posted by AlexReynolds at 1:07 PM on May 9, 2005


This is interesting. Thanks, matteo. At the magazine (the third link there) they have and interesting exchange between Ratzinger and one Walter Kasper about the church and the local community that is worth checking out. Kasper points out that the Eastern Rite has better ways of dealing with disputes, primarily through oikonomia. I believe that this is true; and I think that the Catholics would benefit from some sort of decentralization. And I think many of the problems of the church today can be traced to this difficulty.

But in his reply, Ratzinger seems to agree, and says, "The church of Rome is a local church and not the universal church—a local church with a peculiar, universal responsibility, but still a local church." Furthermore, it should be noted that Mr. Reese resigned; he seems to have thought it better to avoid causing more division by remaining. If he was introducing "viewpoints" that were clearly against Church doctrine in the guise of "showing both sides," he was simply in the wrong; viewpoints that are against Church doctrine aren't within the church. It's understandable that Benedict and the church were against 'presenting' such 'viewpoints,' at least in a Catholic magazine.

And if he was as strident and ridiculous in his criticism of the Vatican as you say he was, matteo, then it's understandable that they might ask him to step down. He should realize as soon as possible that talking in such a way only causes schism. The fact that unbelievers here are quoting his statements is proof enough that he's effectively divisive, and reason enough to recall him.
posted by koeselitz at 1:27 PM on May 9, 2005


The Jesuits started out as sort of a Papal hit squad, but they really are the smartest Catholics :)
posted by Mean Mr. Bucket at 1:36 PM on May 9, 2005


Fascinating stuff -- thanks so much, matteo. Yesterday I went to see Julia Sweeney's latest one-woman show, Letting Go Of God, with a friend who's also a former Catholic. He grew up in a much more fundie Catholic home than I did -- we were pro-Vatican II types, his family was not -- and he said that in his small-town Catholic community, the Jesuits were frequently railed against for being communists, intellectuals, and agnostics.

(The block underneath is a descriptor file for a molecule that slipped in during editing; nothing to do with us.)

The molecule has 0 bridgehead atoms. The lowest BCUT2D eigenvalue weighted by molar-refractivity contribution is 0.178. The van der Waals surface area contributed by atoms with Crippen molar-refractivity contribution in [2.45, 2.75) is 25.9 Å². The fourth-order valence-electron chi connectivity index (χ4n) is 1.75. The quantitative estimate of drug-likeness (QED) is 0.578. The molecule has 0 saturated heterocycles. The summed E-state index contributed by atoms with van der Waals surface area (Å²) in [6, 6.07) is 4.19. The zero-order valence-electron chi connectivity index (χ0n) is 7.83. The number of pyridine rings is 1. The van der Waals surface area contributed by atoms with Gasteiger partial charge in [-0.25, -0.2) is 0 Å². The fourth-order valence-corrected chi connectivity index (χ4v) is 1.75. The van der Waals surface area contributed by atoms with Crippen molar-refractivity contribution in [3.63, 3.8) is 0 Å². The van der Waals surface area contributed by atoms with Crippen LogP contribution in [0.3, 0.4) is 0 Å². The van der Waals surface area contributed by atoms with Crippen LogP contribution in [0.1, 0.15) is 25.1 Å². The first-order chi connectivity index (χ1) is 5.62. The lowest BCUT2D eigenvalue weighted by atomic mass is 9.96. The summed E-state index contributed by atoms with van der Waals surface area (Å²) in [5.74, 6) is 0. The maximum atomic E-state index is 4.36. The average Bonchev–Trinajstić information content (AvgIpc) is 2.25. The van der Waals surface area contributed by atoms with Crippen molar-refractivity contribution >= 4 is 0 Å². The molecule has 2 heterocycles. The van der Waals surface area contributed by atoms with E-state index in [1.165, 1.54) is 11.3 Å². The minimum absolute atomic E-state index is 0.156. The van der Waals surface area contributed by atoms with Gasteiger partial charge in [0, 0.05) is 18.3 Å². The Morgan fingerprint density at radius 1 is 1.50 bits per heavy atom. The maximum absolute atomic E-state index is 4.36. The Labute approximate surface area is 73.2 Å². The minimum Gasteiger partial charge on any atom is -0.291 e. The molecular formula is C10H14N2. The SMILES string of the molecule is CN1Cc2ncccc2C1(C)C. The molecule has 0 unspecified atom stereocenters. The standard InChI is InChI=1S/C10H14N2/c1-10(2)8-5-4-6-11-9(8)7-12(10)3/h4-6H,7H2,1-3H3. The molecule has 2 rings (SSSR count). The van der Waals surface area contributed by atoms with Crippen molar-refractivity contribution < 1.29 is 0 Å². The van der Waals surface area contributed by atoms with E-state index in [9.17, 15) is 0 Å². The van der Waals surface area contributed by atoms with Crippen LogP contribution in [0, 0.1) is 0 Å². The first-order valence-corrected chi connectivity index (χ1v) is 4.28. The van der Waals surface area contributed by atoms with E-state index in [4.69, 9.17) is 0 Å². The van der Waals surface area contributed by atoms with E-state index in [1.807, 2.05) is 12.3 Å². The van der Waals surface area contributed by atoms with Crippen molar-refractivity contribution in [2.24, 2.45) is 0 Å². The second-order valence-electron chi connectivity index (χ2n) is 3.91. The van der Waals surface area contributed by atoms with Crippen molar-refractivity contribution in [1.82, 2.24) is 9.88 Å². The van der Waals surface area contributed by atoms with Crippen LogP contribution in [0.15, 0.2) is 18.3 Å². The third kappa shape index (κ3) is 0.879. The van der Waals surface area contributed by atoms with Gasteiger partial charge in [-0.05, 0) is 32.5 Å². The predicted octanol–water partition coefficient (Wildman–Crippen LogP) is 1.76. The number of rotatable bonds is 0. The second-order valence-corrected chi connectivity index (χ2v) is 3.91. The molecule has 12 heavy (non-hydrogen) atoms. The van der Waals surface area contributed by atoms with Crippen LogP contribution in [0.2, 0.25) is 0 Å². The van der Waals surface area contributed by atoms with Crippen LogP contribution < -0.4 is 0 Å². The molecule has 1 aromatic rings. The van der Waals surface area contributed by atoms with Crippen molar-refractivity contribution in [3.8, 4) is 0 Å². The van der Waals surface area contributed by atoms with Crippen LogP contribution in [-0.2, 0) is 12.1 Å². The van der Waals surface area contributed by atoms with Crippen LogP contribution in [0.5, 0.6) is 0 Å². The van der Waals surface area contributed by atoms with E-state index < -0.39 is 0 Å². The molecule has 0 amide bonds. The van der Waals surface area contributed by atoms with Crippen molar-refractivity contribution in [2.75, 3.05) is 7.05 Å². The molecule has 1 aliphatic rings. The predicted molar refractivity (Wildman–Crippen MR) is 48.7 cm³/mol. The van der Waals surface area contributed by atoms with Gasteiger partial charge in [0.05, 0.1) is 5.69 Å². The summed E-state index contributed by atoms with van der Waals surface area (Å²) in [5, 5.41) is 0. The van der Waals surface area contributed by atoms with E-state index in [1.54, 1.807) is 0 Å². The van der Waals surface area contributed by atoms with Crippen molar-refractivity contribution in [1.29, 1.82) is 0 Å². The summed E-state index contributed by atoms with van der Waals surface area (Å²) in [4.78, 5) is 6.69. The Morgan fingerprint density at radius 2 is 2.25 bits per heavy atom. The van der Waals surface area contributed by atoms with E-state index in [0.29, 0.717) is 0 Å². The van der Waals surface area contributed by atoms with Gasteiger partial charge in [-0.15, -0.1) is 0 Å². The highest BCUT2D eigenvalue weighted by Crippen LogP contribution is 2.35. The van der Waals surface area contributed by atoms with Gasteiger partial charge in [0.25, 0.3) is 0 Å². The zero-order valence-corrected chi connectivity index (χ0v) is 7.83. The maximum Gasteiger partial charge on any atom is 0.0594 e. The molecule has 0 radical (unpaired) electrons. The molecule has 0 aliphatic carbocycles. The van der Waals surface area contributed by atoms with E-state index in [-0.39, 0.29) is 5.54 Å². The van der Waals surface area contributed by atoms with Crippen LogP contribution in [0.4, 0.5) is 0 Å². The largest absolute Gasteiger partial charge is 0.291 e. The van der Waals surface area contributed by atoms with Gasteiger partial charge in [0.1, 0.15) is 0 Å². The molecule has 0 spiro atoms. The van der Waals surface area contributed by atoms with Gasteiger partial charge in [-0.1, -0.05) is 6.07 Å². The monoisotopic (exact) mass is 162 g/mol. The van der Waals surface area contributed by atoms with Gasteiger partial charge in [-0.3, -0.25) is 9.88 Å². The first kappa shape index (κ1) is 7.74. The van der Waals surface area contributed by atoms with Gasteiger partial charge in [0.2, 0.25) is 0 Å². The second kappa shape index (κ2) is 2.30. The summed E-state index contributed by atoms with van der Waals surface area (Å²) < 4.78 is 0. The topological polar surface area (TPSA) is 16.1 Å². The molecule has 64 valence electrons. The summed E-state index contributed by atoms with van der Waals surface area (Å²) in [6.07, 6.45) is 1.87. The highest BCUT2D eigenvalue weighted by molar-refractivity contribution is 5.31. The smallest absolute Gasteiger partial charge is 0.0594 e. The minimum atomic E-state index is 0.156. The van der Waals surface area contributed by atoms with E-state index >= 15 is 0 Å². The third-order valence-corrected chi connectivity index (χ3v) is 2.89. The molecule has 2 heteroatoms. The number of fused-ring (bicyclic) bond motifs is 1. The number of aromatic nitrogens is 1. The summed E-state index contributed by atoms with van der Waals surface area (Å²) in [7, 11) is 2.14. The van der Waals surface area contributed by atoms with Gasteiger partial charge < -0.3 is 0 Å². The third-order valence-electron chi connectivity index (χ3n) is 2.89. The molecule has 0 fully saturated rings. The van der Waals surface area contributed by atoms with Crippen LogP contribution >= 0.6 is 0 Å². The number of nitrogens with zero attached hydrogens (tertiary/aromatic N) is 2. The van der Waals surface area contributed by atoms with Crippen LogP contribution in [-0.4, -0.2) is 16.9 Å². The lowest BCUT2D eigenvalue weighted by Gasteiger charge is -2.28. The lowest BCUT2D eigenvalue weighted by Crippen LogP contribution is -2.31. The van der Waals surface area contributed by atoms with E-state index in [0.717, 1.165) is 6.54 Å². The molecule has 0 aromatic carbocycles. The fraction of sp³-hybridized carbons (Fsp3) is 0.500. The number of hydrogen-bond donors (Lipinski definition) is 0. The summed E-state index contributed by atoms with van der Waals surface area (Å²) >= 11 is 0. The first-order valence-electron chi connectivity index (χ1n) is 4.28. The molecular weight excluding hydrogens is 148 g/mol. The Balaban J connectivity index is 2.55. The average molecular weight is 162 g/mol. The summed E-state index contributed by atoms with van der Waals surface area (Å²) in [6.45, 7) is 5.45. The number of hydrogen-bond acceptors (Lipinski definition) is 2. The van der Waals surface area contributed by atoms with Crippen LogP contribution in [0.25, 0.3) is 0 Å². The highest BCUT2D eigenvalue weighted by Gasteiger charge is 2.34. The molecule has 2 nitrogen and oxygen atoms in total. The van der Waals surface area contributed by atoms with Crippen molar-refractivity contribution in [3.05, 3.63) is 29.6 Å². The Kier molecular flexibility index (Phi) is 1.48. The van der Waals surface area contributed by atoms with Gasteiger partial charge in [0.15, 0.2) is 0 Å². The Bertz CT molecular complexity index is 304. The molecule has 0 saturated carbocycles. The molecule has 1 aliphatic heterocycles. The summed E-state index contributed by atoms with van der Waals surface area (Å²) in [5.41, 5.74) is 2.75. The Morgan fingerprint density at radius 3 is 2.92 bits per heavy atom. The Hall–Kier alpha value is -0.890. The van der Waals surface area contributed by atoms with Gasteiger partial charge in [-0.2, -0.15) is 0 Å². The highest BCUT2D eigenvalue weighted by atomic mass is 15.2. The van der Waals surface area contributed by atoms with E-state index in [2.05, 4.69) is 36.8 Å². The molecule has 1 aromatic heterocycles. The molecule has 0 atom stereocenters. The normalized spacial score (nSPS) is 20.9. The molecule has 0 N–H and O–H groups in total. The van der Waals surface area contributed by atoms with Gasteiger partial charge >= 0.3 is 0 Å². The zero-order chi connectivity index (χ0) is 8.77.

posted by scody at 1:42 PM on May 9, 2005


If he was introducing "viewpoints" that were clearly against Church doctrine in the guise of "showing both sides," he was simply in the wrong

That's rather narrow. I think the point, koeselitz, is the claim that the Vatican's "Congregation for the Doctrine of the Faith" has stepped up the policing of *discussions* of the faith. As if simply laying out various positions for examination is itself bad. That's a very pinched and conservative view that itself can lead to increased schism. What seems to be happening under Ratzinger is a clear drawing of the institutional lines that brooks little dissent. And that bodes ill for a lot of thoughtful Catholic theologians who think talking about the positions required by their faith is a Good Thing.
posted by mediareport at 1:43 PM on May 9, 2005


America has done some critical reporting on Opus Dei -- maybe that has something to do with Ratzinger's disfavor? This is basically the first thing he's done as pope. Looks an awful lot like he was just waiting for the opportunity...
posted by insideout at 1:59 PM on May 9, 2005


matteo posted "Reese, a Jesuit and a political scientist, had made a point of publishing both sides of the debate on a range of subjects,"


I think we all know very well that debating an issue is un-Christian.

Jesus never debated with the rabbis and learned doctors of His day and He never questioned the way the Temple authorities chose to run the Temple. Jesus knew when to shut up with the back-talk and do what those in authority demanded.

So STFU, her'tics!
posted by orthogonality at 2:09 PM on May 9, 2005